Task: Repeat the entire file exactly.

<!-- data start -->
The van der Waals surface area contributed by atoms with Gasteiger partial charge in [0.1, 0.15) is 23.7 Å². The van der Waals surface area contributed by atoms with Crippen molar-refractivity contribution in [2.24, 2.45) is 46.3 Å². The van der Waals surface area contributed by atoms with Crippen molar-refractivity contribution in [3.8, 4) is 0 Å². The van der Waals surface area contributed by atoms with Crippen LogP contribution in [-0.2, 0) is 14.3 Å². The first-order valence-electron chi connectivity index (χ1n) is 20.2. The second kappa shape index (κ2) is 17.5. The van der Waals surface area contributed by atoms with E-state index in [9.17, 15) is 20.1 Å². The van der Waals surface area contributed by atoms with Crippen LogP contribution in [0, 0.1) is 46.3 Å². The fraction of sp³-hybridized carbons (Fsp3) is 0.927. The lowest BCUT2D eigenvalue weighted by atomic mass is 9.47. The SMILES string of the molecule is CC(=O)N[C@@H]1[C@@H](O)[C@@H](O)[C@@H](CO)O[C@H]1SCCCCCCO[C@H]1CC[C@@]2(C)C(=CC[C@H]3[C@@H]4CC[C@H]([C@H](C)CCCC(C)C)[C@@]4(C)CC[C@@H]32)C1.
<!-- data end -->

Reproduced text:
The van der Waals surface area contributed by atoms with Gasteiger partial charge in [0.1, 0.15) is 23.7 Å². The van der Waals surface area contributed by atoms with Crippen molar-refractivity contribution in [2.24, 2.45) is 46.3 Å². The van der Waals surface area contributed by atoms with Crippen molar-refractivity contribution in [3.8, 4) is 0 Å². The van der Waals surface area contributed by atoms with Crippen LogP contribution in [-0.2, 0) is 14.3 Å². The first-order valence-electron chi connectivity index (χ1n) is 20.2. The second kappa shape index (κ2) is 17.5. The van der Waals surface area contributed by atoms with E-state index in [9.17, 15) is 20.1 Å². The van der Waals surface area contributed by atoms with Crippen LogP contribution in [0, 0.1) is 46.3 Å². The fraction of sp³-hybridized carbons (Fsp3) is 0.927. The lowest BCUT2D eigenvalue weighted by atomic mass is 9.47. The SMILES string of the molecule is CC(=O)N[C@@H]1[C@@H](O)[C@@H](O)[C@@H](CO)O[C@H]1SCCCCCCO[C@H]1CC[C@@]2(C)C(=CC[C@H]3[C@@H]4CC[C@H]([C@H](C)CCCC(C)C)[C@@]4(C)CC[C@@H]32)C1.